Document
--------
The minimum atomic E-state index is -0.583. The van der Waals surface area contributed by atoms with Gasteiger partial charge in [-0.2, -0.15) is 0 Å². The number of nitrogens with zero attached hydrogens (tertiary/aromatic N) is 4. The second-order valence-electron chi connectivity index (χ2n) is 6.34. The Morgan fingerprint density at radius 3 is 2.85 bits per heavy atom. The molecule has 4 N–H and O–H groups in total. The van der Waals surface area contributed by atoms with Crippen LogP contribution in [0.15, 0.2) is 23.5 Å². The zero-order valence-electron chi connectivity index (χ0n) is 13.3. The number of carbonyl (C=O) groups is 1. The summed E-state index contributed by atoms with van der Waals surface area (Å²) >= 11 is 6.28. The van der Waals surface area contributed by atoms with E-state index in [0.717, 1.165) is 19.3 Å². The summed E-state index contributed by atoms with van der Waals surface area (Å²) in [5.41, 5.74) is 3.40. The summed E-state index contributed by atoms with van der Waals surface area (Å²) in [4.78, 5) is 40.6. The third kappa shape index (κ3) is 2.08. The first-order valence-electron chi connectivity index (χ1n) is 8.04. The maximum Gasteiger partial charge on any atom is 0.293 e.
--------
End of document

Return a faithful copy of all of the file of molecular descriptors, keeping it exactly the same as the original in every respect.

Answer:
The minimum atomic E-state index is -0.583. The van der Waals surface area contributed by atoms with Gasteiger partial charge in [-0.2, -0.15) is 0 Å². The number of nitrogens with zero attached hydrogens (tertiary/aromatic N) is 4. The second-order valence-electron chi connectivity index (χ2n) is 6.34. The Morgan fingerprint density at radius 3 is 2.85 bits per heavy atom. The molecule has 4 N–H and O–H groups in total. The van der Waals surface area contributed by atoms with Crippen LogP contribution in [0.15, 0.2) is 23.5 Å². The zero-order valence-electron chi connectivity index (χ0n) is 13.3. The number of carbonyl (C=O) groups is 1. The summed E-state index contributed by atoms with van der Waals surface area (Å²) >= 11 is 6.28. The van der Waals surface area contributed by atoms with E-state index in [0.717, 1.165) is 19.3 Å². The summed E-state index contributed by atoms with van der Waals surface area (Å²) in [5.41, 5.74) is 3.40. The summed E-state index contributed by atoms with van der Waals surface area (Å²) in [4.78, 5) is 40.6. The third kappa shape index (κ3) is 2.08. The first-order valence-electron chi connectivity index (χ1n) is 8.04. The maximum Gasteiger partial charge on any atom is 0.293 e.